When I first wrote an article about it in 2011, someone I know who worked for one of these fiduciary warranty pushing providers didn't take too kindly to my article and asked me to take his name off of my newsletter subscriber lists. He also indicated that in the past, he referred a lot of work to ERISA attorneys. I got the picture and of course, in the years that I knew him, I never got any legal work from that relationship. Regardless, when you are outspoken as I am about fee disclosure and some of the abuses in the retirement plan business, this is the price you have to pay for being outspoken. Most of the time, my outspokenness gets me more business like the time I was hired by a West Coast registered investment advisor because the competition (the top ERISA attorney in the country, in my opinion) was returning the client's phone calls from a meeting with a bundled provider client that was known for its poor product and high fees. The client knew that they didn't want to hire an ERISA attorney who represented providers like that. In the end, you can't be everything for everybody.

As a plan provider, you have to develop your niche and market yourself to the marketplace you want to work with. A financial advisor, who only wants to work with $100 million plans, isn't going to join a small  business networking group. A third party administrator (TPA) that only handles small, balance forward retirement plans isn't going to handle a $75 million, participant-directed 401(k) plan.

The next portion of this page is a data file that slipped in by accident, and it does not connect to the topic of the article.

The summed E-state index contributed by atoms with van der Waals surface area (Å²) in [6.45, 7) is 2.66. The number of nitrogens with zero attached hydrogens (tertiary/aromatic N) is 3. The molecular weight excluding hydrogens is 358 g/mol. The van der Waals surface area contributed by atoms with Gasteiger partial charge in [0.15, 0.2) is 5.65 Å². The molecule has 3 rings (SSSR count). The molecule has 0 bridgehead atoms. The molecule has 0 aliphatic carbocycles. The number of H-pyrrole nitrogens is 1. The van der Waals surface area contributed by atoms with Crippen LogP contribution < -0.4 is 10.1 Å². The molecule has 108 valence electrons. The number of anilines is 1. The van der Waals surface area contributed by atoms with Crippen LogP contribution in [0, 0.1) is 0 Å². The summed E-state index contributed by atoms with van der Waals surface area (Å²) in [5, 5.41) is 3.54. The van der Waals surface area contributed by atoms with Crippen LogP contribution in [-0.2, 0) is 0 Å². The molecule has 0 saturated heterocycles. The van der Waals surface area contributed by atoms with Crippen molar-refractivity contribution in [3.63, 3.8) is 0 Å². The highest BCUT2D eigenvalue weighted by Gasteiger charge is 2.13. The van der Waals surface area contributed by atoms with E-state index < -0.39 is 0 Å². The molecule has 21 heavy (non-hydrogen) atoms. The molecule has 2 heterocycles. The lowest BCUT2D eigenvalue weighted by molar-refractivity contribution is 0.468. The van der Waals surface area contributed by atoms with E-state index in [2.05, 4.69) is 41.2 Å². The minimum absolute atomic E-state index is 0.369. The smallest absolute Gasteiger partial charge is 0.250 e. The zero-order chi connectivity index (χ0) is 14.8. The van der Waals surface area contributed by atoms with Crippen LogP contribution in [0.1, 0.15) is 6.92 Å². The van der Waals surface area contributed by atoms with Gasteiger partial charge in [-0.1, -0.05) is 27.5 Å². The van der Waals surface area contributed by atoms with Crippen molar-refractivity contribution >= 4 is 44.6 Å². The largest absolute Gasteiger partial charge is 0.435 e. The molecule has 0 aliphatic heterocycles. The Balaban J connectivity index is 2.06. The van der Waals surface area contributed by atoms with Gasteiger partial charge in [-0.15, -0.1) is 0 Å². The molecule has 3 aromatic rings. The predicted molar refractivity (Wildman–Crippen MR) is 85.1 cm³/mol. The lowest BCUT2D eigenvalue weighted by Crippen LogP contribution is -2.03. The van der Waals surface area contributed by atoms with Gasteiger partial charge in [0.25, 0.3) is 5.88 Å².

Plan  providers  need to their strengths and weaknesses. I worked for a provider with an owner who thought we could do everything and when we tried to handle something out of our element, we'd flop. As Dirty Harry said in Magnum Force:  "A good man always knows his limitations." Plan providers need to market their strengths and not try to be a provider for every type of plan coming down the pike.

The fact is that the retirement plan business is large enough for providers of all different sizes and shapes. There is enough area for the bundled provider and unbundled provider, as well as brokers and registered investment advisors. To me, it's all about fit. For some plans, bundled providers may be the solution and there are times when they are the completely wrong answer. Plan sponsors need to find the right team, the team with the background to handle a plan of their size and shape.

Plan providers need to understand they can't be everything for everybody. Just like I won't be representing any companies pushing those fiduciary warranties.

Don't discount offering participants at least an education.
It's a mistake if you do.

Advisors ask me all the time of the role of education in participant-directed 401(k) plans. Participant-directed 401(k) plans that are governed under ERISA §404(c) offer the plan sponsors liability protection based on a participant's gains or losses on their account when they direct their own investment.

There have been so many misconceptions that plan sponsors and advisors have had concerning ERISA §404(c) plans. They had this belief that if they just give a mutual fund lineup and some Morningstar profiles to plan participants that they are exempt from liability. ERISA §404(c) protection is about following a process and Morningstar profiles are just not enough education to give to plan participants. On the flipside, education to participants doesn't have to amount to an MBA education.